CASPER — The days of Wyoming’s coal-fired power plants are numbered. A draft resource plan unveiled Thursday by the state’s largest utility company forecast a somber future for PacifiCorp’s two dozen coal units pumping out electricity across the nation. The company will likely retire two thirds of its coal fleet by 2030, including units at Naughton in Kemmerer, Jim Bridger near Rock Springs and Dave Johnston in Glenrock.

To save ratepayers significant costs, PacifiCorp will retire Jim Bridger’s unit 1 in 2023, four years earlier than the company once projected.

Another unit at Jim Bridger will retire in 2028, nine years early. In addition, Naughton’s units 1 and 2 will shutter in 2025.

Naughton’s unit 3 retired this year, but will transition to processing natural gas in 2020.

The anticipated retirement date of 2027 for Dave Johnston’s units will remain the same under the new preferred portfolio.

For Wyoming, the epicenter of the country’s coal production, the transition to renewable energy could have colossal consequences for its coal-dependent communities.

Though the company said it hopes to retrain and re-employ as many workers as it can, PacifiCorp’s management team acknowledged the changes come with both benefits and losses.

“Some of our coal fleets and coal units are located in communities that have literally been built around those coal resources, so as we’ve been engaged with stakeholders, employees and those communities over the past year, we have continued to set forth plans that will help us get to our next major milestones on that transition,” said Chad Teply, vice president of resource development and construction.

“Most of the detail has yet to be worked out with local leadership,” Teply told the Star-Tribune.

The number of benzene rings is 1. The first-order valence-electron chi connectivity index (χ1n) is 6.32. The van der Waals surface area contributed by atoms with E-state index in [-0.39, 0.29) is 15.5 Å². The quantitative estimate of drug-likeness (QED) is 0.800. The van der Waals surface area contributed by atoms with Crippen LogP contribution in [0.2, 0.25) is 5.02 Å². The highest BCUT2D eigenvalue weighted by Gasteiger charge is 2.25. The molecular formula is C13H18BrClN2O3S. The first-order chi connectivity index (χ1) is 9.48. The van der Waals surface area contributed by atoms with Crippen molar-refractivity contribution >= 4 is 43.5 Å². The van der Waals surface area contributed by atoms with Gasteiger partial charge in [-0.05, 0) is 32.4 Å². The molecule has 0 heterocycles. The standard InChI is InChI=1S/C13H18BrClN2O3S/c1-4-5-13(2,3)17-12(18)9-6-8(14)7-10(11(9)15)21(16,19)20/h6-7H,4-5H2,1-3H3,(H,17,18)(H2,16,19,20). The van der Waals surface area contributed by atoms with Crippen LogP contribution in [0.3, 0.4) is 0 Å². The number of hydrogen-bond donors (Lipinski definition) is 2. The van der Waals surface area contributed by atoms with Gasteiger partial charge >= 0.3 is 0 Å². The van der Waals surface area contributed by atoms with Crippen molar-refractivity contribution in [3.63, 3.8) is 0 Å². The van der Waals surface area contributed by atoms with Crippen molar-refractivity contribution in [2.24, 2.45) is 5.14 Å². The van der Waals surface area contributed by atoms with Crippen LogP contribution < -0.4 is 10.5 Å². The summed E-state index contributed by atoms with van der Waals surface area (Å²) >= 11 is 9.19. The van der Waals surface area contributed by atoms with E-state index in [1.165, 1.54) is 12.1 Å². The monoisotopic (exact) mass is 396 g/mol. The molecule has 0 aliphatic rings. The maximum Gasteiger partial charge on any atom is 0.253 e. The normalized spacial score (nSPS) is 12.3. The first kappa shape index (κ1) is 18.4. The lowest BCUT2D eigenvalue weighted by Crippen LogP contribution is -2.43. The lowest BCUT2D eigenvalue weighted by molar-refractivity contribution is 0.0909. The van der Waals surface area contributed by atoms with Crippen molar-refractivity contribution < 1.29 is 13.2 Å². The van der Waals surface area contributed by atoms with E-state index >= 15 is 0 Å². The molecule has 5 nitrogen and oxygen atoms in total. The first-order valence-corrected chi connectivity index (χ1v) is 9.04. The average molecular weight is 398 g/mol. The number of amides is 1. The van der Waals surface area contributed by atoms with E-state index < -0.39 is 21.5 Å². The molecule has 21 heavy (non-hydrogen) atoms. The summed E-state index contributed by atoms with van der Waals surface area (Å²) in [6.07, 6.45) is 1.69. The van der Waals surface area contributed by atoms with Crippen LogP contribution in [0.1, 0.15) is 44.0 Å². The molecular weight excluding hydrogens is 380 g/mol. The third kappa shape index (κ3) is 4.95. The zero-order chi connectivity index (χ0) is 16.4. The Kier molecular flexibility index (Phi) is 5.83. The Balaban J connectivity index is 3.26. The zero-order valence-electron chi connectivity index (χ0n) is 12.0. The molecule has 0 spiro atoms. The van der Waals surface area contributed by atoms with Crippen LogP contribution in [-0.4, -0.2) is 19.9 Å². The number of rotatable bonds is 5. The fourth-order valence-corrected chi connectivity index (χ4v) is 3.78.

Gov. Mark Gordon called the early closures a “blow to the people of Wyoming,” and said the decisions made in the resource plan “personally disappointed” him.

“The finalization of their IRP allows us to move into further analysis of the underlying assumptions that led to this announcement,” he said Thursday in a statement.

“My focus now is on the workers and the communities that will be affected by this announcement,” he added. “The state will continue to work cooperatively with local and federal partners on efforts to strengthen and diversify the economies of those impacted communities.”

But as the coal industry starts to sunset in the state, PacifiCorp’s development of wind energy capacity will only accelerate, according to the proposed 2019 preferred portfolio.

The company already has launched construction of over 1,500 megawatts of new wind projects. It also will implement an additional 1,920 megawatts of wind generation by 2024 throughout the state.

PacifiCorp (the parent company of Rocky Mountain Power) will unveil its final integrated resource plan on Oct. 18.

The company aims to provide the lowest possible price for consumers and the most reliable energy grid.

But striking that balance can be complicated. For 16 months, a team at PacifiCorp has been considering how potential changes to energy regulations, prices and technology could affect ratepayers’ prices and the stability of the grid down the road. The results help dictate when the company will retire its coal-fired power plants.

The profitability of thermal coal has contracted in recent years, as increased competition from natural gas and renewables has slowly squeezed demand for coal out of the energy market.

“The bottom line is there are significant cost savings (in the coal unit retirements),” said Rob Godby, an economist at the University of Wyoming. “In an IRP the two things they need to focus on is cost to the ratepayers and reliability of the system. So what they determined was these four coal units can be closed with significant savings to the public and make basically no difference to system reliability.”

But the possibility of accelerated coal-fired power plant retirements has fueled widespread alarm among Wyoming lawmakers.

 

By Camille Erickson

Casper Star-Tribune Via Wyoming News Exchange